Researchers use hair to detect vitamin D deficiency

Researchers at the United Arab Emirates University, UAEU, have found an innovative hair test to easily detect vitamin D in the human body.

According to a statement released by UAEU, blood tests have been used universally to determine vitamin D deficiency, but by analysing a small sample of hair from the crown of a human’s head, the amount of vitamin D can also be found, allowing for early detection of related diseases.

"Vitamin D deficiency is a huge problem in the UAE because there is a lot of sunshine but we are always indoors and people do not expose themselves to sunlight. UV B radiation changes sunlight to make vitamin D on our skin. It goes through our liver and kidneys to transform to other metabolites of vitamin D," said Dr. Iltaf Shah, Assistant Professor of Biochemistry in the Department of Chemistry, College of Science at the University.

The major disadvantage of vitamin D blood analysis is that it only provides short-term information. Due to fluctuations in the blood levels of the forms of metabolite found in the hair called 25-hydroxyvitamin D, it is also very difficult to estimate the actual seasonal variations in 25-hydroxyvitamin D levels for a longer period of time. Hair analysis, on the other hand, provides a wider window of detection, from a month to a year, and the full history of vitamin D absorption and homeostasis in our body.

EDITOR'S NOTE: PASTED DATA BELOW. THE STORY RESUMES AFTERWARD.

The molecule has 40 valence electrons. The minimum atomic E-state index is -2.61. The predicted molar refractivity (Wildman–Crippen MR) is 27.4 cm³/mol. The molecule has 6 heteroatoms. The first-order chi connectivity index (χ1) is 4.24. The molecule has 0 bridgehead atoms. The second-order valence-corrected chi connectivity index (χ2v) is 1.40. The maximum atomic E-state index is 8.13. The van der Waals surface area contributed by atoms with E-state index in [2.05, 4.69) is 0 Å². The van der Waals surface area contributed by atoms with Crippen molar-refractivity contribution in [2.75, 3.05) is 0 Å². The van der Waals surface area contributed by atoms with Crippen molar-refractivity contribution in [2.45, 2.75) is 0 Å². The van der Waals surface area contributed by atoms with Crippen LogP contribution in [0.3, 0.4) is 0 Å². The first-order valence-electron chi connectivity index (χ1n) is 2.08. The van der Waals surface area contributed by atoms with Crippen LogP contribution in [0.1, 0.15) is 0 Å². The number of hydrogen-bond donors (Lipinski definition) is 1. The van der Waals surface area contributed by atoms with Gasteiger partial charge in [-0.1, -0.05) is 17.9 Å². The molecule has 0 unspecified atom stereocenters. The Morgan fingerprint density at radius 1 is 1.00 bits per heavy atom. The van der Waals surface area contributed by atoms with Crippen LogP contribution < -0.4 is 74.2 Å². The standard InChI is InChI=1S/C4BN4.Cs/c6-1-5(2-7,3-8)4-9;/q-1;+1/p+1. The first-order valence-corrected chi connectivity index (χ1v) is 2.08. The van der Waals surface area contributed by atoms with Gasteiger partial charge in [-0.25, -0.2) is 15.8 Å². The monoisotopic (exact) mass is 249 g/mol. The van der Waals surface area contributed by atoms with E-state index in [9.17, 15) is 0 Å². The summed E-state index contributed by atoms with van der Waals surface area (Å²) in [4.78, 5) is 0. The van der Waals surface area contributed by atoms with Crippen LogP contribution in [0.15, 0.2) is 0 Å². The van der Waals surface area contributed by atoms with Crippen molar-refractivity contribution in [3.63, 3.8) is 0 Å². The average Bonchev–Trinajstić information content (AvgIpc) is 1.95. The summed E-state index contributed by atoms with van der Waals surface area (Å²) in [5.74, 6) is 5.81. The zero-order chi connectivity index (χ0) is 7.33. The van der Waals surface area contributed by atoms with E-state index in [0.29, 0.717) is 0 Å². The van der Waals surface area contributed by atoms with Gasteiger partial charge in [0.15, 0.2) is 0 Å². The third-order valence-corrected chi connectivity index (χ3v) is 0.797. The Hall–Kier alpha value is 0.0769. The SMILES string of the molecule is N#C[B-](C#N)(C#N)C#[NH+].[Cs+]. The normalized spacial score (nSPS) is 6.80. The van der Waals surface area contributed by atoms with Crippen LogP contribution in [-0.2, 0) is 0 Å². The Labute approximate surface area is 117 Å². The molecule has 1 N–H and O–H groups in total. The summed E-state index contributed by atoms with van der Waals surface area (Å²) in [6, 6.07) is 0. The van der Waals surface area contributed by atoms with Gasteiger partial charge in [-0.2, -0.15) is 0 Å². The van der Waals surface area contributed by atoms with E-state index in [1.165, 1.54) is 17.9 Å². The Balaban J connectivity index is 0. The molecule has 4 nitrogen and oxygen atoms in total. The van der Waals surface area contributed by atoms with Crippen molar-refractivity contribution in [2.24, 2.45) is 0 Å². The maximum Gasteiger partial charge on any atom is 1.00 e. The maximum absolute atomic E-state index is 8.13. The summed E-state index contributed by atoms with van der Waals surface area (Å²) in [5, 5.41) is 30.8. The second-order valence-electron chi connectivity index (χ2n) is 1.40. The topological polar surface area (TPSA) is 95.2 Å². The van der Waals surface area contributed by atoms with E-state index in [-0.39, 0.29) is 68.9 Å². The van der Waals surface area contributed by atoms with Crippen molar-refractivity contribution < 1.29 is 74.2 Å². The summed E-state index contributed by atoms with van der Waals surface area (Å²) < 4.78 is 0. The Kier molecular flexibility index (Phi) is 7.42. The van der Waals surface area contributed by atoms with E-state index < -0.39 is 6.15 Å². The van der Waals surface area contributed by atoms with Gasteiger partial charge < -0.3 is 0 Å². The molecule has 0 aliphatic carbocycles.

Recent research shows that vitamin D deficiency is related to many diseases, such as obesity, rickets, osteomalacia, cancer and Alzheimer’s disease. "If you have sufficient levels of vitamin D in your blood, you will have less chance of getting these diseases at a later stage in life," Dr. Shag said, adding that individuals are still exploring it.

"People are suffering from vitamin D deficiency; they do not know what to do and the current tests are not enough to give a clear picture. The deficiency of vitamin D could have serious consequences, mainly in pregnant women, lactating women, in the neonates and children that can develop rickets and osteomalacia," he said.

Hoping to file a patent in the near future, Dr. Shah said, "Using segmental analysis, vitamin D hair test can give a longer-term profile of vitamin D, from a month up to a year. In the blood, the cut-off limits for vitamin D deficiency are already set but because vitamin D hair test is a new test and we just developed it, we do not know the cut-off levels for vitamin D deficiency yet. This is the next step, where a very high cohort of hair samples will be tried and cut-off levels for vitamin D deficiency will be determined."

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